Academic journal article
By Schneider, Jennifer; Bosley, Jackson Tay; Ferguson, Glenn; Main, Merrill
Journal of Psychiatry & Law , Vol. 34, No. 2
This article addresses issues surrounding the organizational planning and evaluation of specialized sex offender treatment programs in secure correctional environments. The authors describe the problems of designing and establishing a therapy program in an anti-therapeutic environment and techniques for maintaining treatment integrity through the adoption of a structured planning and review process. Educating the public about program clientele and the development of relationships with local policymakers and community-based agencies through networking and public relations plays an influential role in the success or failure of any treatment program by ensuring the accuracy of information and preventing rumors regarding risk to the community. Program evaluation assists in the measurement of program efficacy, provides tangible proof of success or failure, and facilitates the improvement of programming and services.
The challenges to the development and administration of specialized treatment programs in correctional facilities are numerous but not insurmountable. The environment of a correctional facility emphasizes security and control, which is often in opposition to or in conflict with the goals of treatment programs. This conflict inevitably influences the implementation of services and the ability of treatment to successfully reduce risk of reoffending. This article describes some of the challenges faced in the development, administration and evaluation of sexual offense treatment programs in a correctional environment and offers potential solutions.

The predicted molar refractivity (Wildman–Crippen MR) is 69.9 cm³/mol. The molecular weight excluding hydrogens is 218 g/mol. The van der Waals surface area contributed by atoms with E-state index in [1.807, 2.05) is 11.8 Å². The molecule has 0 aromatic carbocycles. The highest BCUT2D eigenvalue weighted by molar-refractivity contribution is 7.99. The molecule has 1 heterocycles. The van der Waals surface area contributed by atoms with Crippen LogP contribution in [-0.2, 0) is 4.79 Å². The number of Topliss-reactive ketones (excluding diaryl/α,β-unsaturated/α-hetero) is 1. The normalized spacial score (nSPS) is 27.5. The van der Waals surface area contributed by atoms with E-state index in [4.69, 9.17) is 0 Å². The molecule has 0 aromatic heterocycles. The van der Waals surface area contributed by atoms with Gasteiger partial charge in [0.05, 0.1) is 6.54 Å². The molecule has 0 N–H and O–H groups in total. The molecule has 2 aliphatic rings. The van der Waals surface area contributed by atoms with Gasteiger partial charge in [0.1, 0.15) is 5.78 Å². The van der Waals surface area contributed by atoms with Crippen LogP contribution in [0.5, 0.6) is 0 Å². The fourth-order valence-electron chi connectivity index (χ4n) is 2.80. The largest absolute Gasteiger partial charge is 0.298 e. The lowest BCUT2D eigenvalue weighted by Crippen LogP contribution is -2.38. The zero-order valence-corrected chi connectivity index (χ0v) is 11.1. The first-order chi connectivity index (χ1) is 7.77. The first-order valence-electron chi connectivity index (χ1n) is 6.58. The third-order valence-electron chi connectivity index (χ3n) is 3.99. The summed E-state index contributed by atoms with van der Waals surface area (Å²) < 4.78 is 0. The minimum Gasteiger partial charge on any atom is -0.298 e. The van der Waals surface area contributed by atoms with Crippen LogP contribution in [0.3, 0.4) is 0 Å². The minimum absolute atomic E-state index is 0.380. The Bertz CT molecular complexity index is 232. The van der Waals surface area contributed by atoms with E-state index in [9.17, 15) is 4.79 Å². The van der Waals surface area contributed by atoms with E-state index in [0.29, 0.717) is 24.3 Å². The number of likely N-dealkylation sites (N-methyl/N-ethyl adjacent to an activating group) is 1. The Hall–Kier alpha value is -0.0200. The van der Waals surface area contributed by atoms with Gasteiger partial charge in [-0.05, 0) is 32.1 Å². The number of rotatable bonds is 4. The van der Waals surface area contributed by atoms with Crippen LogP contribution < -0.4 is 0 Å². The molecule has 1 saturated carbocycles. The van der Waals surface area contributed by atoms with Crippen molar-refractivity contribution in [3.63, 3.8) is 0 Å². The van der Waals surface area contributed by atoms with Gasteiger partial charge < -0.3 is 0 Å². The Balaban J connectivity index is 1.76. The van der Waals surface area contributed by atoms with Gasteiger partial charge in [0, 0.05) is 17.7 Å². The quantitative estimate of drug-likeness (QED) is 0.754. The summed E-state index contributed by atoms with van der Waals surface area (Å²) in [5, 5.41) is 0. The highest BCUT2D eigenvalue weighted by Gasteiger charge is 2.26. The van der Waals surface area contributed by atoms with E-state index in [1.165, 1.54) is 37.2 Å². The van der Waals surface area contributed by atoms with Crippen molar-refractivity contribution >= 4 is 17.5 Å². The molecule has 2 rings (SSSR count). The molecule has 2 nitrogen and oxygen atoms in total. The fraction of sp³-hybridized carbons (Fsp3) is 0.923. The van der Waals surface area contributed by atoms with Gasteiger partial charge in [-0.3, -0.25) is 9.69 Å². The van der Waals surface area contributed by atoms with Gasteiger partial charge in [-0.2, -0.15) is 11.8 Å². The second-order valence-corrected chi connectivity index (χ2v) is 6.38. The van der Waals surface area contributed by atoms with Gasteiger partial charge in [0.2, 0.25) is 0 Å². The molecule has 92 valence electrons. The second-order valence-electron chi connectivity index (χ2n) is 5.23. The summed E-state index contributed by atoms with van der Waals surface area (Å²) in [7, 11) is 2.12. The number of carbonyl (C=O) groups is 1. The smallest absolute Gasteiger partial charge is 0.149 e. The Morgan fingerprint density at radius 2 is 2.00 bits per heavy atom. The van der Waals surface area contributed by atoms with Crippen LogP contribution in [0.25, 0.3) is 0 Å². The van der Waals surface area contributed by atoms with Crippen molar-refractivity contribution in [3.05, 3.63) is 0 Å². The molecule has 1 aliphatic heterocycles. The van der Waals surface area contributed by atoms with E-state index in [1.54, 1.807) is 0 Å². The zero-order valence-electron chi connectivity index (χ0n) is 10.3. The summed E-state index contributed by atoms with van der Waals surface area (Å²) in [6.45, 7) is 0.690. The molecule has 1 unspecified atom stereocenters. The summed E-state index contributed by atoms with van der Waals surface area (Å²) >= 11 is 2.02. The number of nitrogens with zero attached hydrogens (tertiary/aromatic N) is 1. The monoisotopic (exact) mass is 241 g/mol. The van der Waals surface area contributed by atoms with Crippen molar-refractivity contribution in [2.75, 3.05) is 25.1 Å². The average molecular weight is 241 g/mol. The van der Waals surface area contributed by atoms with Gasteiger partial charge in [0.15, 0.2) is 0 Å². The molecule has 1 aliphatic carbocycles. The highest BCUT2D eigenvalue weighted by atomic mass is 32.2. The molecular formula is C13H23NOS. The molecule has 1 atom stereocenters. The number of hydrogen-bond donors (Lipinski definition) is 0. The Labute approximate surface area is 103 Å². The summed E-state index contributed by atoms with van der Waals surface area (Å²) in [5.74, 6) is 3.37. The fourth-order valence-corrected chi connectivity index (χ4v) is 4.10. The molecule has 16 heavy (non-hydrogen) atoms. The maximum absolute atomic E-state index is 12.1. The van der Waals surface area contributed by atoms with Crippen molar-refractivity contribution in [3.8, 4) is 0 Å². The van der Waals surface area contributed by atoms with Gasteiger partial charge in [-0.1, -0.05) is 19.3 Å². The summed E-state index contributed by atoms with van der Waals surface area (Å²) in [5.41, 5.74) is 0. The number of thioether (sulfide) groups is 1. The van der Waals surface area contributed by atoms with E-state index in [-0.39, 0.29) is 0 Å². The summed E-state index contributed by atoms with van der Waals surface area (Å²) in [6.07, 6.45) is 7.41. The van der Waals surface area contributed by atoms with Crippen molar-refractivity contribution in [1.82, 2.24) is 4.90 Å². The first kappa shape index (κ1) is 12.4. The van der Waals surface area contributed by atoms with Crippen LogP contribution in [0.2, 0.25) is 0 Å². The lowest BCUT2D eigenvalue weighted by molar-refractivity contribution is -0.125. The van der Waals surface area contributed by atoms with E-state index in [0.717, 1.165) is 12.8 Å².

Clinical and staff considerations
Despite the growing body of research on theories and methods of sexual offense treatment, there is relatively little written about the practical impediments to providing this specialized treatment in correctional settings. Tay Bosley, one of the authors, is responsible for the implementation of assessment and treatment services for juveniles adjudicated delinquent for offenses of a sexual nature and committed to the state juvenile correctional system in a densely populated state on the East Coast. To accomplish oversight of these treatment services, monthly status reports are submitted describing the successes and difficulties in program implementation. For the purpose of this article, Dr. Bosley examined the monthly reports (particularly the sections describing program implementation problems) for specific issues and themes that emerged as problems in providing assessment and treatment services to this population.
Much of what is documented below is reminiscent of the implementation problems described by Gordon & Hover (1998) in their chapter on the Twin Rivers Sex Offender Treatment Program. Some of the major problematic themes include: Hiring and keeping competent clinical staff, establishing and maintaining adequate support services, obtaining and maintaining adequate infrastructure, dealing with an antitherapeutic milieu, and legal technicalities. Each theme is described in more detail below.
Selection and retention of staff
Selection of staff for any program is a difficult and ongoing process. Credentialing will not be discussed in detail in this article since most inpatient treatment programs are subject to clearly defined licensing or civil service standards. The treatment of sexual offenders is a specialized field and as such is rarely included in the curriculum of academic programs. Despite this, it is common that prospective staff members at all educational levels arrive with preconceived ideas about sexual offenders which generally arise from exposure to popular media. Therefore, it is common that untrained individuals believe sexual offenders cannot be treated and that nearly all sexual offenders will reoffend. Individuals who work in the field of sex offender treatment commonly hear statements to this effect made in the popular media and it is not uncommon to hear ostensibly well credentialed "experts" espouse such beliefs. …